Preschool teachers (and parents) are always on the look-out for preschool activities and lesson plans that are developmentally appropriate. Whether you are searching for fun, rainy day activities or lesson plans to teach a topic or theme, you have come to the right place.
The ideas you will find below have been "field-tested" and enjoyed by many children over the years. You will need to use your judgment, based on your knowledge and experience with the children in your care, on which will need to be adapted for your children.
Feel free to take these ideas and, using your creative imagination, turn them into something better. Perhaps substitute a material, change the order of the directions, or expand an idea into something more.
Have you ever heard the saying, "If you fail to plan, you plan to fail?" That saying couldn't be truer when it comes to preschool activities! Preschool children have shorter attention spans and preparation will save you and the children time by having activities prepared in advance.
The first suggestion is to read through your plans in advance. Many times, you have written your plans up in advance. Take a few moments to look over your plans and write up a supply list. Know in advance what you will need
Second, gather all the materials that you will need. There is nothing worse than planning to do a fun activity, telling the children about it, having them get excited about it, and then realizing you don't have the yarn needed for the lacing. Yep – I've been there too! So, make sure you have all the materials you need set aside. I use daily bins for this.
Third, you may want to consider doing a trial run of the preschool activity if it's new to you or looks like it may be complicated. Some activities may need tweaking, especially if you are changing an "ingredient" or based on what you know about your child's skills and abilities.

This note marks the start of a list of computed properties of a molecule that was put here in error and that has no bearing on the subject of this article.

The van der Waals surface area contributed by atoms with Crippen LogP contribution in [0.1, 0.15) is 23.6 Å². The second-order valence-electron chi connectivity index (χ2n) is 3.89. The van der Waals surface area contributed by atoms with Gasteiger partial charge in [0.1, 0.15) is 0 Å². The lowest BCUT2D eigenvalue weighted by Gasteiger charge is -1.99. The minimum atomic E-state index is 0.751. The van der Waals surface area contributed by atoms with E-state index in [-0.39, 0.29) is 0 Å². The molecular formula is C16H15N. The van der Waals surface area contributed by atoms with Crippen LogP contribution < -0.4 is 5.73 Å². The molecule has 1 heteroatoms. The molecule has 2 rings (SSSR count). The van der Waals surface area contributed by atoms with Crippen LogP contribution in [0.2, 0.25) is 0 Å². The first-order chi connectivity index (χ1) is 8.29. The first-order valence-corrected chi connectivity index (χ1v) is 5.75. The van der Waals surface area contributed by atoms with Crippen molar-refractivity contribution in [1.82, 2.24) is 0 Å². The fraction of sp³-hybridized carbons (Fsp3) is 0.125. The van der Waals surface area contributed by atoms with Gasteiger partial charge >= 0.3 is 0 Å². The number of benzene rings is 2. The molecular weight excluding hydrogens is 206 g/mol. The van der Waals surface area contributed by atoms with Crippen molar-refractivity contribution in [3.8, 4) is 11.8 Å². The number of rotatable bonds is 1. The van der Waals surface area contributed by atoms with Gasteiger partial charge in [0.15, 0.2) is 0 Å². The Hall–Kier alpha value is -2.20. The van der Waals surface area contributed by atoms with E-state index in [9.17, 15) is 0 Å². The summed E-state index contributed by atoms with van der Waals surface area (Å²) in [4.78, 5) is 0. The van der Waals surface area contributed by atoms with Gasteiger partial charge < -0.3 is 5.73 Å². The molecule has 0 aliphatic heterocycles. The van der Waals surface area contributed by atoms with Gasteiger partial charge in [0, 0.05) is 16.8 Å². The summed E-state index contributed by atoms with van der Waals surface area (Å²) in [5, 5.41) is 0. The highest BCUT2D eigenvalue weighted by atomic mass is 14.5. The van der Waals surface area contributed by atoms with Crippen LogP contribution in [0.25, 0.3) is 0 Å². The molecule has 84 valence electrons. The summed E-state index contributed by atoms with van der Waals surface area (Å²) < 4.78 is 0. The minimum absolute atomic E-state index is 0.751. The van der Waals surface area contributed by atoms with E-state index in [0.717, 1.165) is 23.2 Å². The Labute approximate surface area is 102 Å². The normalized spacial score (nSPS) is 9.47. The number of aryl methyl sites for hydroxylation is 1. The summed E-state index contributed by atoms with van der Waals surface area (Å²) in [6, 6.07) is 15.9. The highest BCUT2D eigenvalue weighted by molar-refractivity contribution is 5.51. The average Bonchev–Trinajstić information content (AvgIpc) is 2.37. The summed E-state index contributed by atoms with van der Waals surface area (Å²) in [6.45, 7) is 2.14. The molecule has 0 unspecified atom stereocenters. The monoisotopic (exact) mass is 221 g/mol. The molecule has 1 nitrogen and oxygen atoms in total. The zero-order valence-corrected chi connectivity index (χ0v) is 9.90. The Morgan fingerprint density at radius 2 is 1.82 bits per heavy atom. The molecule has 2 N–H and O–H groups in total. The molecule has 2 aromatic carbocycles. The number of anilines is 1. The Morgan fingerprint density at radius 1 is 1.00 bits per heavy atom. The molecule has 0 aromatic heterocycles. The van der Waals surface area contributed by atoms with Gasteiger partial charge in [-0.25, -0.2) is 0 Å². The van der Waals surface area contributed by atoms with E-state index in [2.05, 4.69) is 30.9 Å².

A great question that is asked often is, "How do you organize all these materials?" There are several options, based on your own preference and circumstances.
Daily bins are fantastic! They are small enough to not take up too much room, but large enough to hold what YOU need. You can ask parents and other family members to donate them. Another option is to use shoe boxes. I prefer the daily, plastic bins as they hold more materials! Label the outside of each box with the day of the week and you are ready to go!
If you have small projects or activities that need to be organized, plastic Ziploc-type bags can work well. These also come in many sizes so are quite versatile. The cost is significantly lower than totes, so this could be a more viable option.
Since we are working with young children, we need to keep safety in the forefront of our minds for these preschool activities. Here are some reminders:
Below you will find 18 general preschool activities. These do not necessarily fit into a specific category.